Let me speak the truth about tiramisu. I am the first to admit it's got a lot going for it. Halfway between a cake and a pudding, it suits most occasions, be it a simple holiday meal or an elegant dinner party. It works in the winter, after a stew of root vegetables, but also rounds off an alfresco summer dinner beautifully. On the practical front it's a doddle to make, requiring no oven and the dirtying of only one dish (More in a follow-up post about that great kitchen skill observed only in women and which consists of getting a meal on the table without soiling three bowls, two pans, 12 wooden spoons and the impossible-to-clean mixer robot)

Coming back to the tiramisu, its single biggest asset, in my mind at least, is that everyone always loves it. That dessert is the blockbuster of all puddings, the Star Wars of sweets. It doesn't flop. You may have eaten it a hundred times before and know exactly how the plot of creamy mascarpone will combine with the coffee-gorged biscuits to dissolve into velvety smoothness, and yet you will grin stupidly when it appears on the table, grateful that familiarity doesn't always breed contempt.

And still, I don't make tiramisu. In 15 years of experimenting in the kitchen with all sorts of sweet delights ('douxdelices'). I have never made one. Something always stops me. I don't have mascarpone. I don't own the right dish. I forgot it needs to be made at least a day in advance and now I only have three hours before my guests arrive. None of these are good, or honest reasons.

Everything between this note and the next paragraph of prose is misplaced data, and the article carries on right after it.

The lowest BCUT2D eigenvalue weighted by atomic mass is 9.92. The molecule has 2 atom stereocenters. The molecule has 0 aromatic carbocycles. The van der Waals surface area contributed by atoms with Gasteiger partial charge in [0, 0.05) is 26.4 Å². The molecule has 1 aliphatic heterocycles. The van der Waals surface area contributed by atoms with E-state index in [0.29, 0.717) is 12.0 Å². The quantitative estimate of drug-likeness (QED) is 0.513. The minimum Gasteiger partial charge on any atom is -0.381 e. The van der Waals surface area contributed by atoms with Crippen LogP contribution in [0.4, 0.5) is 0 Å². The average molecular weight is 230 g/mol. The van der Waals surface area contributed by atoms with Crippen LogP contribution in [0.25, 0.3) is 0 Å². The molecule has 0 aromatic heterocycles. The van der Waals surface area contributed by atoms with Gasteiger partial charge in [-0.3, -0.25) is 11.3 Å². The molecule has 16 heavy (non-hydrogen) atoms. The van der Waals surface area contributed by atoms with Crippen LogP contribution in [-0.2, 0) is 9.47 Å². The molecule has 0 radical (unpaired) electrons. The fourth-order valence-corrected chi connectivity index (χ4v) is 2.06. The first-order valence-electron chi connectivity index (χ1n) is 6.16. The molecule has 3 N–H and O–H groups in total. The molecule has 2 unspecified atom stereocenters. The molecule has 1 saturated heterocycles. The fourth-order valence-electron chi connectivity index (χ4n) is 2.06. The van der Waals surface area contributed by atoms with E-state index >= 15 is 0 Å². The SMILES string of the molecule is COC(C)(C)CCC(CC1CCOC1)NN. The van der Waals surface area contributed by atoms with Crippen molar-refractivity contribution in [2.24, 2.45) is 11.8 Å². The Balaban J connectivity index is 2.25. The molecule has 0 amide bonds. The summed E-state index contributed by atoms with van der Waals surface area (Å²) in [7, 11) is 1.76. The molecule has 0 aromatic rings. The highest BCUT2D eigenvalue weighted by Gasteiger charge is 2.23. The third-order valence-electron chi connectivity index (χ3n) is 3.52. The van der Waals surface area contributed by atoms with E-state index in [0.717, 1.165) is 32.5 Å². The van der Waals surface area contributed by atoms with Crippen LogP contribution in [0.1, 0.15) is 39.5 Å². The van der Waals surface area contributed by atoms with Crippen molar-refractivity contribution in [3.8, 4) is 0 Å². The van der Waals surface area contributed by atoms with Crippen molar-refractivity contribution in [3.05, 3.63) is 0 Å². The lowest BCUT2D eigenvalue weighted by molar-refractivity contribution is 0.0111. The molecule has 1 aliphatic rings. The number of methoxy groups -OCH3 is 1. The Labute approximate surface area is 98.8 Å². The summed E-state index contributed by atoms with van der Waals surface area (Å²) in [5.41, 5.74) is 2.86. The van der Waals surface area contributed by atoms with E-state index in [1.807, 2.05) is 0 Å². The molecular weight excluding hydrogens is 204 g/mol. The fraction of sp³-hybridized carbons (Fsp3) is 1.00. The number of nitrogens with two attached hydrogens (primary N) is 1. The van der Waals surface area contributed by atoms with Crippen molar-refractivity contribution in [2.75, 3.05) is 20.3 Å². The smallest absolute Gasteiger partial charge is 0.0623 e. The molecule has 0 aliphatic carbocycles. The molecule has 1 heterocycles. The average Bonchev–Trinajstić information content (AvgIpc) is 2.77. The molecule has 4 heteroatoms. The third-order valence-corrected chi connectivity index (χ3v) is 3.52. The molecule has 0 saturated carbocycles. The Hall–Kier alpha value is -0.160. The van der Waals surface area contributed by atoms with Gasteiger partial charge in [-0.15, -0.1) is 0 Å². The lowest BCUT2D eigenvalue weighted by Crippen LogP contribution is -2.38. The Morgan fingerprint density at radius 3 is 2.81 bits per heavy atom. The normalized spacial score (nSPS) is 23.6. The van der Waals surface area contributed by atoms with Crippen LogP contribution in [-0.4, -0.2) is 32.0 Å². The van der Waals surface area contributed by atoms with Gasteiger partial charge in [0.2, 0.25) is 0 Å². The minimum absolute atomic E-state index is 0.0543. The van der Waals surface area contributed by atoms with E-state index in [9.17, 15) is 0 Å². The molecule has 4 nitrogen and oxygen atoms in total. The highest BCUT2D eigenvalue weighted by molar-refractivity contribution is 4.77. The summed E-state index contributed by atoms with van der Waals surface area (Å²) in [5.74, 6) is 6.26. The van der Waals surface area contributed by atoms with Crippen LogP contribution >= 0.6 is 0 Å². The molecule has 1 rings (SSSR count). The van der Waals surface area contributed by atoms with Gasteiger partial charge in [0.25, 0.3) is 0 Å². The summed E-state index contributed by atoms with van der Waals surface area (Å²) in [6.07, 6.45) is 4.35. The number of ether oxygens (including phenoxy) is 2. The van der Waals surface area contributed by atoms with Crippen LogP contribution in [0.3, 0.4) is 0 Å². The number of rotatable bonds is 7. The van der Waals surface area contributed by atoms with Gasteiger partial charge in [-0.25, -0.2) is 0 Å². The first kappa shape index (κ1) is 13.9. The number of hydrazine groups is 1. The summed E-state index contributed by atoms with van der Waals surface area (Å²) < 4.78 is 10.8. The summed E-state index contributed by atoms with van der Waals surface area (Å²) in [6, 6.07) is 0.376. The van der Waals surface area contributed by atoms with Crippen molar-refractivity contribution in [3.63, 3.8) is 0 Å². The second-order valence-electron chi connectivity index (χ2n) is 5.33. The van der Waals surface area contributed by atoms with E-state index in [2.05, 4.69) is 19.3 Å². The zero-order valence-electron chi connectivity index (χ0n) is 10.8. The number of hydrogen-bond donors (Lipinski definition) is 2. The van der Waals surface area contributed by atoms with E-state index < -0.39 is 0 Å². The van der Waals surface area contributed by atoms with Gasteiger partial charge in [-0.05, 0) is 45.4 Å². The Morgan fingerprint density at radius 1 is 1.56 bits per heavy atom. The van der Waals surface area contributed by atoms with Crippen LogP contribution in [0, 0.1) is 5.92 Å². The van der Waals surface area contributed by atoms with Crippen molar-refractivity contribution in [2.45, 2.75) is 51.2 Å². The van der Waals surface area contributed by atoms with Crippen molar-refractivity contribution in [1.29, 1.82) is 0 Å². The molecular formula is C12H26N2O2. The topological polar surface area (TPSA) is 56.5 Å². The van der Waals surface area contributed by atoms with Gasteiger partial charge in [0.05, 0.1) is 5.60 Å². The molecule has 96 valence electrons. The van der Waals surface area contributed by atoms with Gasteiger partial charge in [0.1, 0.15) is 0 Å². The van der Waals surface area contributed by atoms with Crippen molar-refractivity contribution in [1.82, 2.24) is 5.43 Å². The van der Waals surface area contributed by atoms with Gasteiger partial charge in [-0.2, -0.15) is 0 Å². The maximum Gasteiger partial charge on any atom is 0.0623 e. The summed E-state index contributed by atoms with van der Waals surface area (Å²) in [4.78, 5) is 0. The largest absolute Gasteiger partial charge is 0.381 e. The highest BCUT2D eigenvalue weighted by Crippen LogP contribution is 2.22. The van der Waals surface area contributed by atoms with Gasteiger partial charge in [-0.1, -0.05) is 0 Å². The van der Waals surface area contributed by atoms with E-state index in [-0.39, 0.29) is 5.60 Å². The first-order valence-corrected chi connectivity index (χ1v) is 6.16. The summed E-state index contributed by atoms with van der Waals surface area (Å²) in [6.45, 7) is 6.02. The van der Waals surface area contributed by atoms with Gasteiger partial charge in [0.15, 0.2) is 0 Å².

So here goes the truth. Everyone can make a tiramisu. That is the sad sad truth. My competitive streak in the kitchen is what has deprived my dear friends of tiramisu for so long. But I am happy to declare that these days are now over, for by swapping a few ingredients so no Italian would tolerate it being called a tiramisu, I have made the concoction my own. Call it what you like. It is as much a trifle or a pavlova as a tiramisu, but I think of it as the latter because I first got the inspiration for it from Nigela Lawson's white tiramisu recipe in How to Eat.

I generally find the pairing of fruit and almonds impossible to resist. Here the almond flavor is provided by the amaretto but I supposed you could also use almond essence or a different liquor entirely. I think Baileys, 
Rum or blackberry cream would work well too.


18 Italian savoiardi (or sponge biscuits)
Store-bought meringues
2 eggs, separated
400 g
120g sugar (I used organic unrefined caster sugar, which works fine although it's not white)
250 ml full fat milk
5 tablespoons amaretto (Italian almond-flavored liquor)
300 g raspberries

Choose a dish that can fit 9 savoiardi in single layer. It doesn't have to be square, you can use a salad bowl as long as its base is wide enough to fit the biscuits. Using a whisk, beat the yolks with the sugar until creamy. Gradually fold in the mascarpone, still using the whisk to avoid any lumps. In a separate bowl whisk the egg whites until firm. Using a wooden spoon, add to the mascarpone mixture.
Mix the amaretto and the milk in a soup plate. Soak each savoiardi for a few seconds. Be quick, you don't want them to get mushy. Line your dish with 9 savoiardi. On top of them, spread a third of your mascarpone mixture. Add a layer of crumbed meringue. Alternate one more time savoiardimascarpone and meringues. Cover with cling film and keep in the fridge for at least 4 hours, better a whole day.

Just before you're ready to serve, take the dish out of the fridge, spread the rest of your mascarpone cream on top of the concoction. Add more meringue crumbs and your raspberries.